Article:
We used the Respondent-Driven Sampling Analysis Tool (RDSAT) 6.0.1, an open-source software package (, to analyse data on the prevalence of HBsAg, HCV, and HIV; sexual and drug-related risk behaviours; demographic characteristics; and other variables, with adjustments for social network sizes and recruitment patterns. We calculated estimators and 95% confidence intervals for sexual and other risk factors associated with HBV and HCV transmission using partition and then prevalence analysis. We also used RDSAT to produce weights for the dependent variable used in multivariate analyses and exported these to STATA 12 (STATA Corporation, College Station, TX, USA) for bivariate and multivariate analysis using logistic regression. We selected variables that were associated with Hepatitis B or Hepatitis C infection in bivariate analysis at the level of p < 0.2. We then used backwards stepwise regression to find the best fit model as the one that included variables associated with HIV at or near the p < 0.05 level.


The sample was overwhelmingly male N = 401 (98%) and had a median age of 32 years. Overall, participants had a median duration of injection drug use of 5 years, 48% had injected for 3 years or less, and the median age at first injection was 26 years. Needle sharing was common; 54.8% had ever shared a needle, and 29% had shared a needle in the past month (Table 1).
Table 1

Sociodemographic characteristics, risk behaviours, and Hepatitis Co-Infection among PWID in Zanzibar, 2012


Crude N

%a [95% CI]


 15–19 years


3.0 [0.0–10.0]

 20–24 years


11.0 [7.1–15.7]

 25–29 years


28.9 [22.7–35.5]

 30–34 years


23.9 [18.8–30.4]

 ≥ 35 years


35.8 [28.9–41.7]

Median age in years (IQR) 32 years (IQR 28–38) Min. 18 – Max. 54




98.5 [97.6–99.8]



1.5 [2.0–2.4]

Income TZS among those who know their income

 < 50,000


0.6 [0.0–2.0]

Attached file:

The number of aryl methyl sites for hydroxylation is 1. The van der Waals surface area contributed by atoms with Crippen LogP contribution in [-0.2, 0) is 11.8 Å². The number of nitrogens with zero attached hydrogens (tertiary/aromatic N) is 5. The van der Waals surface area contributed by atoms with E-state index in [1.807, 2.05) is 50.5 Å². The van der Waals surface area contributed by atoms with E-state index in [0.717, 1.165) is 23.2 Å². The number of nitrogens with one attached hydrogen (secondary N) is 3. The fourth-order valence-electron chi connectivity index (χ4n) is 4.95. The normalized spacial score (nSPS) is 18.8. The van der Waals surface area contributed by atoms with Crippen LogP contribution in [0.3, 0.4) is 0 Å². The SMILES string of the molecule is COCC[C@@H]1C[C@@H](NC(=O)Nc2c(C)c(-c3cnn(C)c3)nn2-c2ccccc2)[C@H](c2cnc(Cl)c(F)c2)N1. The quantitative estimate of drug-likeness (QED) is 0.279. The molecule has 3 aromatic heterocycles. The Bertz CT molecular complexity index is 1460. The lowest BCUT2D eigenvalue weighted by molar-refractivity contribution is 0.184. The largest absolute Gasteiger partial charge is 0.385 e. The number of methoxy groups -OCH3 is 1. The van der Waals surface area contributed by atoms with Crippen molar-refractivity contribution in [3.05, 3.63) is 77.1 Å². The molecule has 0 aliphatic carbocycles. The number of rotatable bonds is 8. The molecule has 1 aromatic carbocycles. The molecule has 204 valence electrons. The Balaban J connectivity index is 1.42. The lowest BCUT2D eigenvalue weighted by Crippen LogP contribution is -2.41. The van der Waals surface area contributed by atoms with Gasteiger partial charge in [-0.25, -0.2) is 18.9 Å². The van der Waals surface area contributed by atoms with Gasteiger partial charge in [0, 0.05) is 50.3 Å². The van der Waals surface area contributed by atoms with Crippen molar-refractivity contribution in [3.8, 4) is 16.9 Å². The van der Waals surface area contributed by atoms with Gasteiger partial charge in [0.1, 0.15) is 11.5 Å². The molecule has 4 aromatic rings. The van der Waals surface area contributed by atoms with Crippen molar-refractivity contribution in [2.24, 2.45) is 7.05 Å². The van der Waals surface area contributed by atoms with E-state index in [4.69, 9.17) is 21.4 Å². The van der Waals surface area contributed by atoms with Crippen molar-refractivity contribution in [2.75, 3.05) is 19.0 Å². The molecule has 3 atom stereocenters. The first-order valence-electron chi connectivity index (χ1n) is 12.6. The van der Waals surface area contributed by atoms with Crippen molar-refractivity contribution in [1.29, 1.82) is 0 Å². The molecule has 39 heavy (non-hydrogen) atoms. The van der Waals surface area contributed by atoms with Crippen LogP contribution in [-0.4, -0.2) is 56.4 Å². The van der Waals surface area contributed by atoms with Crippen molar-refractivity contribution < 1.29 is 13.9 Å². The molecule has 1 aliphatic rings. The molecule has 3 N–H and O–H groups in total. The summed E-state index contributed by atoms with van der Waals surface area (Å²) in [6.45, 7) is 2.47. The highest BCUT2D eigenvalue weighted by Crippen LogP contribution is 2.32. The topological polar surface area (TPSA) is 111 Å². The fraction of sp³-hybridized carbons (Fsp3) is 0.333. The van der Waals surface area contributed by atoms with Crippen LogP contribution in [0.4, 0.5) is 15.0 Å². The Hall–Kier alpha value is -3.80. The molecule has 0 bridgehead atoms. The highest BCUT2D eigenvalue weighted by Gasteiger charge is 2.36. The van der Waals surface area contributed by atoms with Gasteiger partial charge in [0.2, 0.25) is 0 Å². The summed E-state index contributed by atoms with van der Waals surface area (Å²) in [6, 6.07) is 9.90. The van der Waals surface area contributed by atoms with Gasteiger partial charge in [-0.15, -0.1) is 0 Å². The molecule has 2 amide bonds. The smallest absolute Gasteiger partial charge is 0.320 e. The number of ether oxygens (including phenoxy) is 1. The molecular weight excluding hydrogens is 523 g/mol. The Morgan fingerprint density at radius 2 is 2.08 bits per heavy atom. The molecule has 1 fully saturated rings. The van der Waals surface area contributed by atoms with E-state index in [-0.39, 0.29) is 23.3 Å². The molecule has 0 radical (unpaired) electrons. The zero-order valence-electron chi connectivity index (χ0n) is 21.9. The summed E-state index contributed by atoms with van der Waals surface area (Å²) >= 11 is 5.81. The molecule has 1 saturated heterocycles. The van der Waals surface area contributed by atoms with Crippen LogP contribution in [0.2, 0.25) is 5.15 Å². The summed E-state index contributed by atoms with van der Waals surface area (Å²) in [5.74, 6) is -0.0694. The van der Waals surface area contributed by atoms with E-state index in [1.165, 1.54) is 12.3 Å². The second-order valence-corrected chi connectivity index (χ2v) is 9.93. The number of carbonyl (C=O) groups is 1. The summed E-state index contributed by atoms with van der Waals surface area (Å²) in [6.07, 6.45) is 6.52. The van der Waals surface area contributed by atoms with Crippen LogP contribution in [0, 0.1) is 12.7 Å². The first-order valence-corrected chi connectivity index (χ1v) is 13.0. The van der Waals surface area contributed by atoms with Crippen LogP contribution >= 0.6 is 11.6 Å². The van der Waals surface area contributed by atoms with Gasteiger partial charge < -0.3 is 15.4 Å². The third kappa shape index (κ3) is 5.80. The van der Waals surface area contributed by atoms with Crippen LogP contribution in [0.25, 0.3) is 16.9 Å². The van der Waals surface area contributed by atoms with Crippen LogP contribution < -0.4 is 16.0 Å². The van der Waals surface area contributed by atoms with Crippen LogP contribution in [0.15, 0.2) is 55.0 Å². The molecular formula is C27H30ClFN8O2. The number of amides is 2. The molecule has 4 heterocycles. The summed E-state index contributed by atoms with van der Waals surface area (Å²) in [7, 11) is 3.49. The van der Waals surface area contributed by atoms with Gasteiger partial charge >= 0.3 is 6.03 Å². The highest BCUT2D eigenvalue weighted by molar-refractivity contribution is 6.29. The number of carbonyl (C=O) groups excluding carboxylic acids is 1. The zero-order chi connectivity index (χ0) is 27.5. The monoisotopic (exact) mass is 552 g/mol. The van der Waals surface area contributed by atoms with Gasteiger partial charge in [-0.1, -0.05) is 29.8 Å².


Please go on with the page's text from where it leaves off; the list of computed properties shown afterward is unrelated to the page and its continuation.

12.4 [7.1–18.3]



10.6 [6.1–16.7]

 ≥ 200,001


76.5 [67.8–83.5]

Median income 450,000 TZS (IQR 300,000–600,000) Min. 3500 – Max. 12,000,000

Duration of injection drug use

 3 years or less


48.0 [41.7–53.8]

 4–6 years


15.1 [11.9–19.0]

 7 years or more


36.9 [31.5–42.5]

 Median duration

5 Years (IQR 2–9)


Median age at first injection 26 years (IQR 21–30) Min. 12 – Max. 51

Ever shared a needle


54.8 [48.5–61.0]

Injected in the last month with a needle previously used by someone else among all respondents


29.1 [23.6–36.2]

Injected blood from someone who had taken drugs in the past 1 month (flashblood)


4.8 [2.4–7.6]

Condom use at last sex with a non-paying partner among those who had a non-paying partner (n = 212)


14.4 [10.2–18.2]

Number of non-paid partners in past month among those who had a non-paid partner

 1 partner


86.4 [74.6–92.7]

 2 or more partners


13.6 [7.3–25.4]

Median number of past month non-paid sex partners 1 partner (IQR 1–1) Min. 1 – Max. 5

Frequency of condom use with non-paid partners in past month among those who had a non-paid partner



15.9 [8.3–23.0]



13.1 [7.4–20.3]



71.0 [62.4–80.0]



5.9 [3.5–8.8]

HBV and HCV (of those with HBV)


33.5 [16.2–56.9]

HBV and HIV (of those with HIV)


18.8 [7.3–40.4]



25.4 [19.1–32.0]

HCV and HIV (of those with HIV)


29.3 [21.1–39.1]



11.3 [7.7–15.2]

HIV and HBV (of those with HBV)


9.0 [2.3–19.3]

HIV and HCV (of those with HCV)


66.6 [52.3–83.0]

HBV and HCV and HIV (of those with HIV)


8.5 [1.8–18.6]

CI confidence interval, IQR interquartile range, TZS Tanzanian shillings

aRDSAT weighted

An estimated 5.9% of participants were HBsAg positive, 25.4% were infected with HCV, and 11.3% were infected with HIV. Of the participants who were HBsAg positive, 33.5% were co-infected with HCV and 9.0% were co-infected with HIV. Of HCV-infected participants, 29.3% were co-infected with HIV. Of the participants who were infected with HIV, 9.0% were co-infected with HBV, 66.6% with HCV and 8.5% with both (Fig. 1). None of the potential injection risk factors measured were associated with HBsAg positivity (Table 2). In contrast, older age (above the median) and longer duration of injection drug use (above the median) were independently associated with HCV infection (Table 3).
Fig. 1

Rates of HIV, HCV, and HBV co-infection. Rates of HIV, HCV, and HBV co-infection among PWID in Zanzibar, Tanzania